Who could forget that immortal line, “And then it happened!” Lloyd narrated every episode and sooner or later, he got around to saying it every time he got into trouble. It usually preceded an explosion or a cave-in. So, how does one play skin diving?
As it turns out, making a play scuba outfit is not as hard as it sounds. I was always mechanically inclined. My dad found out the hard way when I destroyed most of his tools. But I digress. A little thought and artwork gave me the edge I needed. My tanks consisted of several oatmeal cans taped together. I had to have double tanks, of course. Then I made the regulator out of an old Christmas ribbon spool. The hose was an old leather belt. I already had a mask and fins, left to me by the people that rented us the house on Prune Street.
I used to plant treasures in the hallway and seek them out with my gear on. It didn’t work as well outside. The confines of the hallway made me feel more like I was underwater. Unfortunately, the outfit wasn’t much good anywhere else. It certainly wasn’t waterproof. I always wanted to take it to the Lompoc Municipal Pool but knew better than to try that. Besides, I was getting a little older. Walking around town in costume was a perfect way to get beat up!
When it came to the real water, I soon discovered that a super skinny kid has no buoyancy. I sunk like a rock! I never had proper swimming lessons and could barely keep myself afloat. The real world of scuba diving was a far cry from my Sea Hunt days.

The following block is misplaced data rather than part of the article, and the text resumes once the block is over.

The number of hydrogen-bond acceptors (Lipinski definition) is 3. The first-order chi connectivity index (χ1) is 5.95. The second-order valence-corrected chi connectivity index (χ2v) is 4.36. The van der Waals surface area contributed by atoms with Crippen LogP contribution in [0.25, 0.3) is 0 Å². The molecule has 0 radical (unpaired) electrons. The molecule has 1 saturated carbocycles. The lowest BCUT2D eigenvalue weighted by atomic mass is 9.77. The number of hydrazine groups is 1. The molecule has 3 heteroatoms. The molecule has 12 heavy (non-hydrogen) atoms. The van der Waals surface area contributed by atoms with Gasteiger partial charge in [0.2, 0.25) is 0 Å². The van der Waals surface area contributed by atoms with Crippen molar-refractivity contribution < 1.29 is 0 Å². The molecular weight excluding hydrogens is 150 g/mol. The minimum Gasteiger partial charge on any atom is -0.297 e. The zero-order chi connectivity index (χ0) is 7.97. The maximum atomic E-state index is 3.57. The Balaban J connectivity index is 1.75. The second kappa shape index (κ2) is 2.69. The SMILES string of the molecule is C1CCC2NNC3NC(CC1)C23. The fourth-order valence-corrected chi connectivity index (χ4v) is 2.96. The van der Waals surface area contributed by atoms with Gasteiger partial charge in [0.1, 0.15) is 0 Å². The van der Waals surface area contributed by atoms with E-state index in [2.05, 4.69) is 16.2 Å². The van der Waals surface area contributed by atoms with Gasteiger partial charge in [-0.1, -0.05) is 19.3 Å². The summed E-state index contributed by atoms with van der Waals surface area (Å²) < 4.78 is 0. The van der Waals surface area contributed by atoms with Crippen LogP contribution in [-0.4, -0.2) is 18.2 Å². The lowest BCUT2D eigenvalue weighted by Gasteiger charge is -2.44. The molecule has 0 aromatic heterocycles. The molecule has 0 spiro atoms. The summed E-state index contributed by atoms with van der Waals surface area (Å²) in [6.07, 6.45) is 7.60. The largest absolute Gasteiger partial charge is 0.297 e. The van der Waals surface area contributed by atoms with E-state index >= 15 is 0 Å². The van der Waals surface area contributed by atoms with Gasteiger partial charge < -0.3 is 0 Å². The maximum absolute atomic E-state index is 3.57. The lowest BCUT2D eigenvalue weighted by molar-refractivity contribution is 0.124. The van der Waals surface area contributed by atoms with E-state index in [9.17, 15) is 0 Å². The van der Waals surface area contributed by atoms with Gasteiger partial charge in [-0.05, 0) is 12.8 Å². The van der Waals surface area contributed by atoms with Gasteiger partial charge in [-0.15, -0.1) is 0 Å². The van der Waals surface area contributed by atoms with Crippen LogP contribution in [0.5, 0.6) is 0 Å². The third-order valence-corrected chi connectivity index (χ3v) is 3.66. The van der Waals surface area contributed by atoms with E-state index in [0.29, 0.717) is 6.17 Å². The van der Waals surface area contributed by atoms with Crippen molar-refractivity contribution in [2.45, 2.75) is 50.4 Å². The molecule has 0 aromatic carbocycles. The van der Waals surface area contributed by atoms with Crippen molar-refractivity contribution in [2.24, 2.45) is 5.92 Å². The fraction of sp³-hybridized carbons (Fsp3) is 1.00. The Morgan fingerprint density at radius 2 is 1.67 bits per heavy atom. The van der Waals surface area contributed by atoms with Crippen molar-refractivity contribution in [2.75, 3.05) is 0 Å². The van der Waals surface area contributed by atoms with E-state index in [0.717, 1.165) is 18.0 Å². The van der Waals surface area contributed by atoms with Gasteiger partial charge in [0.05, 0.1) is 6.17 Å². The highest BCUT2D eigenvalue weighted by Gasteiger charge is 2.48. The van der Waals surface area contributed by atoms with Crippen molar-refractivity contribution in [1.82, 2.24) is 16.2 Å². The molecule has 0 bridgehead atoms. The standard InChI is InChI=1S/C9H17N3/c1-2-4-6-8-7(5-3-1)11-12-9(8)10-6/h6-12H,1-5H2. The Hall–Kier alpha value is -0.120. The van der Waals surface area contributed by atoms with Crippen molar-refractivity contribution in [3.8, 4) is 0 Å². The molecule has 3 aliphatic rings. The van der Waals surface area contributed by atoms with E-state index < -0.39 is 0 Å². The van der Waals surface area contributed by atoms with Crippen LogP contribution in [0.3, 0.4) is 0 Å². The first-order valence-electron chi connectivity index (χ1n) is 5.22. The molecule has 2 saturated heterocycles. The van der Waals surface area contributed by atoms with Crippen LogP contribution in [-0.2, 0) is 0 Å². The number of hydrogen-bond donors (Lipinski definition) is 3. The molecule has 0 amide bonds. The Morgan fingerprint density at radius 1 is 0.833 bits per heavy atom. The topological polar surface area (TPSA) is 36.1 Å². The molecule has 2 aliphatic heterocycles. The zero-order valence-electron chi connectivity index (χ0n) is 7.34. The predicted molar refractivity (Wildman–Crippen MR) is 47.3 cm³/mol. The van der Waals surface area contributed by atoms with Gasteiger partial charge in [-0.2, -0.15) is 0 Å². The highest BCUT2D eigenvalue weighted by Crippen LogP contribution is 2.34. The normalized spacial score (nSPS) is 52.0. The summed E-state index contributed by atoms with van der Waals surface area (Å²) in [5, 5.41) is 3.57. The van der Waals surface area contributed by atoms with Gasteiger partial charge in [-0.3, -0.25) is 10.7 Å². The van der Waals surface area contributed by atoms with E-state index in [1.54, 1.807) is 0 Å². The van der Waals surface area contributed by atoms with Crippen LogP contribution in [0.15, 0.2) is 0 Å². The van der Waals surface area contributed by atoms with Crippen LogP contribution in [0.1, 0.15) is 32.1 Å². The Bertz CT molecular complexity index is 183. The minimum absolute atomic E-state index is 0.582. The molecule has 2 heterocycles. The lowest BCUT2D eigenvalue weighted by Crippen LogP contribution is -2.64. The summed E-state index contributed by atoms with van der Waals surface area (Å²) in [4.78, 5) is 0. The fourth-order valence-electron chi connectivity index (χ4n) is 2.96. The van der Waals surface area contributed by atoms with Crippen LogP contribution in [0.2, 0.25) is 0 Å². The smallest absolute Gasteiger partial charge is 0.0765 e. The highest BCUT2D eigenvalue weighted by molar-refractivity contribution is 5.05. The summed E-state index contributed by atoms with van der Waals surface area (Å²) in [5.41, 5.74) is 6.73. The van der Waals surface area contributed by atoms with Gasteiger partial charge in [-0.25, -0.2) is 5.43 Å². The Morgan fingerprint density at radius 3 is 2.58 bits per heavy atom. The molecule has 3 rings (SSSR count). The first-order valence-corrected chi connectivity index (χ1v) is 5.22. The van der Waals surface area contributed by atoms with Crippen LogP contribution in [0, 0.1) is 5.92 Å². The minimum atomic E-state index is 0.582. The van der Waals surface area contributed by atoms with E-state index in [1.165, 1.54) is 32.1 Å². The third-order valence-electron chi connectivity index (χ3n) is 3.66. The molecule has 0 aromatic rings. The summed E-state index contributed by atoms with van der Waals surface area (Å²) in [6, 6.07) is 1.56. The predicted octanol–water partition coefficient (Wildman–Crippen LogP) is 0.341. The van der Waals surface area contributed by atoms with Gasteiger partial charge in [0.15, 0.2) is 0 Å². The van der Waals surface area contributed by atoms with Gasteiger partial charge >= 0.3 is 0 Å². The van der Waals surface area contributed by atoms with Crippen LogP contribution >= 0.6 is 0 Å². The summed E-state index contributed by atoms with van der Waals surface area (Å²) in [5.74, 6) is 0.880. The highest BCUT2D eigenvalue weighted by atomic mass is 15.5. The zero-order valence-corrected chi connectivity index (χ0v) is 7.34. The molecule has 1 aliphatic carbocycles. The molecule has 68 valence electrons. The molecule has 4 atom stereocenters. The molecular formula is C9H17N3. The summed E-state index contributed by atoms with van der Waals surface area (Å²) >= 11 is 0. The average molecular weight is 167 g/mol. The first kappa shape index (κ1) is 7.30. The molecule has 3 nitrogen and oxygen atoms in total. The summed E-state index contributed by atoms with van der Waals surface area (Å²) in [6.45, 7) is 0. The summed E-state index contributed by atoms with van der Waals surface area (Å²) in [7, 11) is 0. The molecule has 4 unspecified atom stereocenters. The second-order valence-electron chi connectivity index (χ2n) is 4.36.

My career as Mister Sea Hunt didn’t last as long as my Zorro phase, but it was sure fun. I never lost my admiration for Lloyd Bridges. Go Mike Nelson!
CAPTAIN FRED SAILS DOWN THE LOMPOC RIVER
I was always fascinated with ships. The first image of a boat I remember seeing is when my grandfather was visiting us in Lakewood, California. We were browsing through an encyclopedia and he showed me an infamous painting of the Lusitania sinking. I was about three years old.
Jump forward a few years to Lompoc in about 1959 or 1960. We had moved to Prune Street.
The show Riverboat was on in prime time. Though it played past my bedtime, my parents let me stay up just to see it. I loved that show! Darren McGavin, Burt Reynolds, Carney, the whole gang! Since the Sea Hunt thing was not working out, my next passion was to be a riverboat (or just any boat) captain. Using my primitive mechanical skills, I had to make a boat. A riverboat was too hard to make, especially the paddlewheel and then there was the steam engine.